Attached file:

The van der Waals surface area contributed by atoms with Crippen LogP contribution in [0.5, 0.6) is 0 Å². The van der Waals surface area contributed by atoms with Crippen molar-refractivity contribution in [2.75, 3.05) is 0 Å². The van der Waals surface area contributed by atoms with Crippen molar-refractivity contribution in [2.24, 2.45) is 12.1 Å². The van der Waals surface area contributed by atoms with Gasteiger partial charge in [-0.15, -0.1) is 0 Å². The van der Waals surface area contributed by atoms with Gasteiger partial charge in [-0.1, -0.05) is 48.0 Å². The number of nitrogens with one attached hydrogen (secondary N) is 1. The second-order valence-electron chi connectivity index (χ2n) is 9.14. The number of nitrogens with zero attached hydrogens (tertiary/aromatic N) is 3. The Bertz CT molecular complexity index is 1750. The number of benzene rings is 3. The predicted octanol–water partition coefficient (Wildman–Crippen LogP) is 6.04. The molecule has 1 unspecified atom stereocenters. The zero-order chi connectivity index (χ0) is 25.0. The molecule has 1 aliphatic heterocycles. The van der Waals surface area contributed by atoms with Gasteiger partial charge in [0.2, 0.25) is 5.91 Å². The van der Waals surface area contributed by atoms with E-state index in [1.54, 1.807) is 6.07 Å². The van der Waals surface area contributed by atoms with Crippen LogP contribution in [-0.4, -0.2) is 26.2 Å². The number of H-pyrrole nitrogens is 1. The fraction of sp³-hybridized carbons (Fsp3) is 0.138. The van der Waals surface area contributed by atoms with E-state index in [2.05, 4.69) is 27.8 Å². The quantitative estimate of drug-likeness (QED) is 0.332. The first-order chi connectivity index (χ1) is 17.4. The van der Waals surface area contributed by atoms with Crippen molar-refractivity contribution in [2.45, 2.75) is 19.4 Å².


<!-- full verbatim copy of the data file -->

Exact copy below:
The van der Waals surface area contributed by atoms with Crippen LogP contribution in [0.5, 0.6) is 0 Å². The van der Waals surface area contributed by atoms with Crippen molar-refractivity contribution in [2.75, 3.05) is 0 Å². The van der Waals surface area contributed by atoms with Crippen molar-refractivity contribution in [2.24, 2.45) is 12.1 Å². The van der Waals surface area contributed by atoms with Gasteiger partial charge in [-0.15, -0.1) is 0 Å². The van der Waals surface area contributed by atoms with Gasteiger partial charge in [-0.1, -0.05) is 48.0 Å². The number of nitrogens with one attached hydrogen (secondary N) is 1. The second-order valence-electron chi connectivity index (χ2n) is 9.14. The number of nitrogens with zero attached hydrogens (tertiary/aromatic N) is 3. The Bertz CT molecular complexity index is 1750. The number of benzene rings is 3. The predicted octanol–water partition coefficient (Wildman–Crippen LogP) is 6.04. The molecule has 1 unspecified atom stereocenters. The zero-order chi connectivity index (χ0) is 25.0. The molecule has 1 aliphatic heterocycles. The van der Waals surface area contributed by atoms with Gasteiger partial charge in [0.2, 0.25) is 5.91 Å². The van der Waals surface area contributed by atoms with E-state index in [1.54, 1.807) is 6.07 Å². The van der Waals surface area contributed by atoms with Crippen LogP contribution in [-0.4, -0.2) is 26.2 Å². The number of H-pyrrole nitrogens is 1. The fraction of sp³-hybridized carbons (Fsp3) is 0.138. The van der Waals surface area contributed by atoms with E-state index in [2.05, 4.69) is 27.8 Å². The quantitative estimate of drug-likeness (QED) is 0.332. The first-order chi connectivity index (χ1) is 17.4. The van der Waals surface area contributed by atoms with Crippen molar-refractivity contribution in [2.45, 2.75) is 19.4 Å².